Articles | Volume 7, issue 5
Atmos. Meas. Tech., 7, 1259–1275, 2014
Atmos. Meas. Tech., 7, 1259–1275, 2014

Research article 15 May 2014

Research article | 15 May 2014

A novel fast gas chromatography method for higher time resolution measurements of speciated monoterpenes in air

C. E. Jones1,2, S. Kato3, Y. Nakashima4, and Y. Kajii1,2 C. E. Jones et al.
  • 1Graduate School of Global Environmental Studies, Kyoto University, Yoshida-Honmachi, Sakyo-ku, Kyoto, 606-8501, Japan
  • 2Center for Regional Environmental Research, National Institute for Environmental Studies, Tsukuba City, Ibaraki, 305-8506, Japan
  • 3Department of Applied Chemistry, Faculty of Urban Environmental Sciences, Tokyo Metropolitan University, 1-1 Minami-Osawa, Hachioji, Tokyo, 192–0397, Japan
  • 4Department of Environmental and Natural Resource Science, Faculty of Agriculture, Tokyo University of Agriculture and Technology, 3-5-8 Saiwai-cho, Fuchu, Tokyo, 183-8538, Japan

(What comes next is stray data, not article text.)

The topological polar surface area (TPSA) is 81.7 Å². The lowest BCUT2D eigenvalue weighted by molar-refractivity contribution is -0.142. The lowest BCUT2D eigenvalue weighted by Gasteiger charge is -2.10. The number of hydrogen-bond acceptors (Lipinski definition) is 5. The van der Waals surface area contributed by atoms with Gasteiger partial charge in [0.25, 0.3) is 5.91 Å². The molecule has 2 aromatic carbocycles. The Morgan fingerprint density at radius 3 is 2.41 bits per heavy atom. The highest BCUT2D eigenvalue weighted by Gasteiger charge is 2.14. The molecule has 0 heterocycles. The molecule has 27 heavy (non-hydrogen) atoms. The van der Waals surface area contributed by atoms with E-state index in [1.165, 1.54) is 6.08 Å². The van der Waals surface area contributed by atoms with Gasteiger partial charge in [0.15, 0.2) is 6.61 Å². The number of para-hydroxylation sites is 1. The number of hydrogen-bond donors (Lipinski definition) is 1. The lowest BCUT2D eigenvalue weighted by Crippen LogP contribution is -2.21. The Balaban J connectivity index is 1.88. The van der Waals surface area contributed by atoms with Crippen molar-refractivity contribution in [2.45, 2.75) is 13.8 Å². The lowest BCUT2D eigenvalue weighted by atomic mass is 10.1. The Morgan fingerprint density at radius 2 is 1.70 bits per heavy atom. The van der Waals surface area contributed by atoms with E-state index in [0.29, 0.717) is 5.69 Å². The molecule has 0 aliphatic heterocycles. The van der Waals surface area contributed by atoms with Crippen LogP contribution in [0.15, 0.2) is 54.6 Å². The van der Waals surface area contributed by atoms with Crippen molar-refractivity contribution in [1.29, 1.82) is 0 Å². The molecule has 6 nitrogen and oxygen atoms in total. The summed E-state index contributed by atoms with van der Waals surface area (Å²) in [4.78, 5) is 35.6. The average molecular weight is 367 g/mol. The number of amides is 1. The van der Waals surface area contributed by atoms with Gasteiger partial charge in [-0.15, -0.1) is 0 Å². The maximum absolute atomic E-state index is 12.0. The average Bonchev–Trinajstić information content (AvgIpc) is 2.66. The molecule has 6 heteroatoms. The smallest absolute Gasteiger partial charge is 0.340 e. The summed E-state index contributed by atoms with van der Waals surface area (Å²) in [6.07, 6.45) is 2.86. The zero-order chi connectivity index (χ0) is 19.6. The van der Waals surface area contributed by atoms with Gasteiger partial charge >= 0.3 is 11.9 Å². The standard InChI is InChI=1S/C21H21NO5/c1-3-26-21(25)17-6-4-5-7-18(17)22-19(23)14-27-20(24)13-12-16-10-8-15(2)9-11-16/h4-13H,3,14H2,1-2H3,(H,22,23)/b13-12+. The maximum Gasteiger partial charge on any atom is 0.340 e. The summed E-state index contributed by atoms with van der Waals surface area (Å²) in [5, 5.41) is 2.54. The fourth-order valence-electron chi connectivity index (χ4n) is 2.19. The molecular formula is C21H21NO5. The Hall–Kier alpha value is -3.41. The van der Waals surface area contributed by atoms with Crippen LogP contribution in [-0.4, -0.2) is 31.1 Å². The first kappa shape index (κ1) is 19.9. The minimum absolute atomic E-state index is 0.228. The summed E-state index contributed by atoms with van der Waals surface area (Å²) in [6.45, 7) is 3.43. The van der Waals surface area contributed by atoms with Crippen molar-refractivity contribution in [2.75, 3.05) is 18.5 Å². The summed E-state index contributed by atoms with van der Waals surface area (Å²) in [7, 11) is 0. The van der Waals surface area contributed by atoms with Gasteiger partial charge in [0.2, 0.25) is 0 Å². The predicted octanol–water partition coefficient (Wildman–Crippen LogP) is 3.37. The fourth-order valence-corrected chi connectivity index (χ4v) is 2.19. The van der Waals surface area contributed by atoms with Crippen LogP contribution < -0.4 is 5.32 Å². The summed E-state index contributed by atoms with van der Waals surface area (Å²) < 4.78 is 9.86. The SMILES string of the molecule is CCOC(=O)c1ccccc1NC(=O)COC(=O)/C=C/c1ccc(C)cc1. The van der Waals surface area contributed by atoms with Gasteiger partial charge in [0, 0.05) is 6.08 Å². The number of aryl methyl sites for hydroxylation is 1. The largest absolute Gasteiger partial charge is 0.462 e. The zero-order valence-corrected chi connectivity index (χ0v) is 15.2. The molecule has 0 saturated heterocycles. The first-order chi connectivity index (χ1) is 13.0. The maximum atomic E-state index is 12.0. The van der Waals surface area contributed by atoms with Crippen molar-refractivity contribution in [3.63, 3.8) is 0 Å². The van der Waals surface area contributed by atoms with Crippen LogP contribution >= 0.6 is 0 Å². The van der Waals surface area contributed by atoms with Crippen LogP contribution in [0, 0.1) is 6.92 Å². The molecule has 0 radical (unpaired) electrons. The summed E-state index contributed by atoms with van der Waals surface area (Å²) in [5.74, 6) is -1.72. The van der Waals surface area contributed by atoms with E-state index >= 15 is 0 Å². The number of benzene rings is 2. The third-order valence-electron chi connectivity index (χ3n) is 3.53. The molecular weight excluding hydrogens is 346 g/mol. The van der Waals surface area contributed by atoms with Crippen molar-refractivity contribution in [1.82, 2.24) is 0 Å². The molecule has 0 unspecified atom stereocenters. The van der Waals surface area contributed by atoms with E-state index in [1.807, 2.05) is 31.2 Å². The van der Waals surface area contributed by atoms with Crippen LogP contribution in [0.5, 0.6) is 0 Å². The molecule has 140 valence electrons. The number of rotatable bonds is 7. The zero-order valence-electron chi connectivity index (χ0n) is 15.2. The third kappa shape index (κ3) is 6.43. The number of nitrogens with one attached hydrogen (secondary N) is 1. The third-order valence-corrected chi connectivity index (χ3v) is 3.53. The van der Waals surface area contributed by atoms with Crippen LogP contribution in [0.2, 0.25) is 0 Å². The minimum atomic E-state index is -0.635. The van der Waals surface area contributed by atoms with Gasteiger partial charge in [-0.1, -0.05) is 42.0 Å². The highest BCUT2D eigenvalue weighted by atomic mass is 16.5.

Abstract. Biogenic emissions supply the largest fraction of non-methane volatile organic compounds (VOC) from the biosphere to the atmospheric boundary layer, and typically comprise a complex mixture of reactive terpenes. Due to this chemical complexity, achieving comprehensive measurements of biogenic VOC (BVOC) in air within a satisfactory time resolution is analytically challenging. To address this, we have developed a novel, fully automated Fast Gas Chromatography (Fast-GC) based technique to provide higher time resolution monitoring of monoterpenes (and selected other C9-C15 terpenes) during plant emission studies and in ambient air. To our knowledge, this is the first study to apply a Fast-GC based separation technique to achieve quantification of terpenes in ambient air. Three chromatography methods have been developed for atmospheric terpene analysis under different sampling scenarios. Each method facilitates chromatographic separation of selected BVOC within a significantly reduced analysis time compared to conventional GC methods, whilst maintaining the ability to quantify individual monoterpene structural isomers. Using this approach, the C9-C15 BVOC composition of single plant emissions may be characterised within a 14.5 min analysis time. Moreover, in-situ quantification of 12 monoterpenes in unpolluted ambient air may be achieved within an 11.7 min chromatographic separation time (increasing to 19.7 min when simultaneous quantification of multiple oxygenated C9-C10 terpenoids is required, and/or when concentrations of anthropogenic VOC are significant). These analysis times potentially allow for a twofold to fivefold increase in measurement frequency compared to conventional GC methods. Here we outline the technical details and analytical capability of this chromatographic approach, and present the first in-situ Fast-GC observations of 6 monoterpenes and the oxygenated BVOC (OBVOC) linalool in ambient air. During this field deployment within a suburban forest ~30 km west of central Tokyo, Japan, the Fast-GC limit of detection with respect to monoterpenes was 4–5 ppt, and the agreement between Fast-GC and PTR-MS derived total monoterpene mixing ratios was consistent with previous GC/PTR-MS comparisons. The measurement uncertainties associated with the Fast-GC quantification of monoterpenes are ≤ 12%, while larger uncertainties (up to ~25%) are associated with the OBVOC and sesquiterpene measurements.